Atlantique | Atlantics, directed by Mati Diop, 2019.
La sortie du film au Festival de Cannes en 2019 marque la première fois qu’un film réalisé par une femme noire est selectionné pour faire partie de cette compétition cinématique internationale presitigieuse.
L’action se déroule à Dakar où, au travers d’une relation amoureuse entre deux jeunes amants, Ada et Souleiman, Diop aborde les thèmes d’emploi, de criminalité, de migration, des tensions familiales, et des fantômes.
When the film was screened at the 2019 Cannes festival in France, Diop became the first black woman ever to direct a film that appeared in the competition.
Set in Dakar, the film focuses on the romantic entanglement of Ada and Souleiman, and through their relationship, addresses issues of employment, crime, migration, gender and family struggles, and ghosts.
Capernaum, directed by Nadine Labaki, 2018.
Nadine Labaki, réalisatrice libanaise, met en scène ce film basé en banlieue de Beirut. A travers la vie d’une jeune garçon de 12 ans, Zaid, Labaki interroge de manière poignante des questions de déplacement, de classe économique, d’identité, et des droits des enfants.
Lebanese director Nadine Labaki’s film recounts the life of a twelve year-old boy, Zaid, in Beirut to poignantly address questions of displacement, identity and children’s rights.
When They See Us, directed by Ava du Vernay, 2019
“When They See Us (which premiered on Netflix on May 31) richly understands that in America — a country that makes sense of itself through images on screens — who you appear to be matters far more than who you actually are.
The “us” of the title is the five young teens (four black, one Latino) with whom the story is chiefly concerned, who came to be known as the Central Park Five: Antron McCray, Kevin Richardson, Yusef Salaam, Raymond Santana, and Korey Wise. … They were between the ages of 14 and 16 in 1989, when they were accused, coerced into confessing, and convicted of beating and raping a woman jogging in Central Park.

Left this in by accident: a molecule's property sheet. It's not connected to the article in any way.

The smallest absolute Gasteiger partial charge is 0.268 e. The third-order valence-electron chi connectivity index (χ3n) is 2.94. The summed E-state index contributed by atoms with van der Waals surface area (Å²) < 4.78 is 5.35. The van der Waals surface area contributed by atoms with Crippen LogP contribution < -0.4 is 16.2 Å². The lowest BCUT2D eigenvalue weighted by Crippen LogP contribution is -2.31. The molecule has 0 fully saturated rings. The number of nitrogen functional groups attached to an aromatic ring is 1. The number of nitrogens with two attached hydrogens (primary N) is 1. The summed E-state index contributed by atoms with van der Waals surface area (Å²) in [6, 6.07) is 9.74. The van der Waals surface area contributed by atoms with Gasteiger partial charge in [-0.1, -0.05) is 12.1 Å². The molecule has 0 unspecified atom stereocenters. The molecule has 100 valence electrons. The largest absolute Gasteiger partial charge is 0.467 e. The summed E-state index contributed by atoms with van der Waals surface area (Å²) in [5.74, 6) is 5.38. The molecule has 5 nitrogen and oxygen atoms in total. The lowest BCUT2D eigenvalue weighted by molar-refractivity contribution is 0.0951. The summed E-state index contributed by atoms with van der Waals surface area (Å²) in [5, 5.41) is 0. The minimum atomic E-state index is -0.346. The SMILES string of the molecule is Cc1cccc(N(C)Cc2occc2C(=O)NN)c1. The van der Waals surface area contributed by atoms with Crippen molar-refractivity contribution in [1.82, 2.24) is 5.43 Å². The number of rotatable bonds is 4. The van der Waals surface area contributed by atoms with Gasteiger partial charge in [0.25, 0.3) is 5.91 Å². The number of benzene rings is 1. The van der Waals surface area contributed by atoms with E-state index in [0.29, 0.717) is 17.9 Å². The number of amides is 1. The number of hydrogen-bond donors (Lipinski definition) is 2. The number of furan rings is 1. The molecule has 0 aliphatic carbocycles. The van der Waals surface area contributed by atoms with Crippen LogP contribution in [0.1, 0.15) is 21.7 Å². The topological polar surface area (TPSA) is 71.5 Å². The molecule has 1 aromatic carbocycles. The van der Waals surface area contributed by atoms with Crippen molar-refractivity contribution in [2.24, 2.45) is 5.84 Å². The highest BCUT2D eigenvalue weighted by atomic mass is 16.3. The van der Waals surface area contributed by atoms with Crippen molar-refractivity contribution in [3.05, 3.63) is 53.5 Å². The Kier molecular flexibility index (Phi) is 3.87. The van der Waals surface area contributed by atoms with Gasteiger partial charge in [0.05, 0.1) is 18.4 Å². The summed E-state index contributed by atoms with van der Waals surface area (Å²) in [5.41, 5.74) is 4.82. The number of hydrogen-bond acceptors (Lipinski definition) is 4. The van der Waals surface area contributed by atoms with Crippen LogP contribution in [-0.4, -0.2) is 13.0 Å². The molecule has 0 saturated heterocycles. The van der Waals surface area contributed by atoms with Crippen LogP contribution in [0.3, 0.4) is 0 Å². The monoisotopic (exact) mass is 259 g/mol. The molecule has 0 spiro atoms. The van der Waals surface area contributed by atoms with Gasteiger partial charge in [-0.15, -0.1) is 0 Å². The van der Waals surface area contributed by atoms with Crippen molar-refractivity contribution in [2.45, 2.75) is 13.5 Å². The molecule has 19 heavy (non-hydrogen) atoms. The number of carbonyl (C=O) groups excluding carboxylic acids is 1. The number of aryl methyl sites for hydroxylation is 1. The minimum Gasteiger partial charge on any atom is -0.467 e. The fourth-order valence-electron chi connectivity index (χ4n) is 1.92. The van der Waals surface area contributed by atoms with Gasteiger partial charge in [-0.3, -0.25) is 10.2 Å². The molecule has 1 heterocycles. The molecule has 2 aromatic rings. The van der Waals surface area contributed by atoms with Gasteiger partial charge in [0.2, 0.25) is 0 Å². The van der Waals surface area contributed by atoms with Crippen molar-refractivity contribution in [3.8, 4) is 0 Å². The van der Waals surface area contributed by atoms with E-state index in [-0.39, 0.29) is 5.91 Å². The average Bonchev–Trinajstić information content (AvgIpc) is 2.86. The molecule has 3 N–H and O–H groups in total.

In When They See Us, people are always being watched — especially the five teenagers caught in the crosshairs of a media storm, fanned by a news media that chose loaded words like “pack” when referring to the group. What the series makes clear is that the way the boys were perceived during their trials mattered, because it was easy for the media circus, or people like Donald Trump, to paint a group of black and brown teenage boys as predators who targeted an innocent white woman.What happened where they couldn’t be seen — the rooms in which they were interrogated, the prisons where they were kept — wasn’t in the public eye, and thus wasn’t part of how they were viewed by the watching world. Nothing fit the predetermined narrative, and the narrative is what mattered, more than justice.” –From Ava DuVernay uses real history to damn the present in Netflix’s When They See Us by Alissa Wilkinson for Vox.
Women Who Loved Cinema, directed by Marianne Khoury, 2002.
“Featuring rare film footage and interviews with scholars and directors such as Youssef Chahine, WOMEN WHO LOVED CINEMA, PART ONE chronicles the achievements of women filmmakers whose adventurous spirits changed the face of the Egyptian film industry in the 1920s and 30s. At a time when their country was steeped in conservative tradition, these strong-willed women broke cultural taboos and dismissed conventional wisdom to pursue their passion for filmmaking.” — Alex Williams for IMDb
Quote from Katsitsionni Fox: “It was important for me to make this film to honor my grandmothers that inspired a movement and were never acknowledged. It is time for Indigenous filmmakers to share our stories and break through the silence and the stereotypes. In my films, I focus on the resilience and the wisdom of our women.”
Synopsis: “Without a Whisper: Konnon:kwe” uncovers the hidden history of the profound influence Indigenous women had on the beginnings of the women’s rights movement in the United States. Before the first women’s rights convention in Seneca Falls in 1848, European colonial women lacked even the most basic rights, while Haudenosaunee women had a potent political and spiritual voice and authority in all aspects of their lives. The contact that the early suffragists had with Haudenosaunee women in New York state shaped their thinking and had a vital impact on their struggle for equality that is taken for granted today. The film follows Mohawk Bear Clan Mother Louise Herne and Professor Sally Roesch Wagner as they seek to correct the historical narrative about the origins of women’s rights in the United States. –Vincent Schilling, “New Indigenous Films by and about Native Women,” Nov 2020.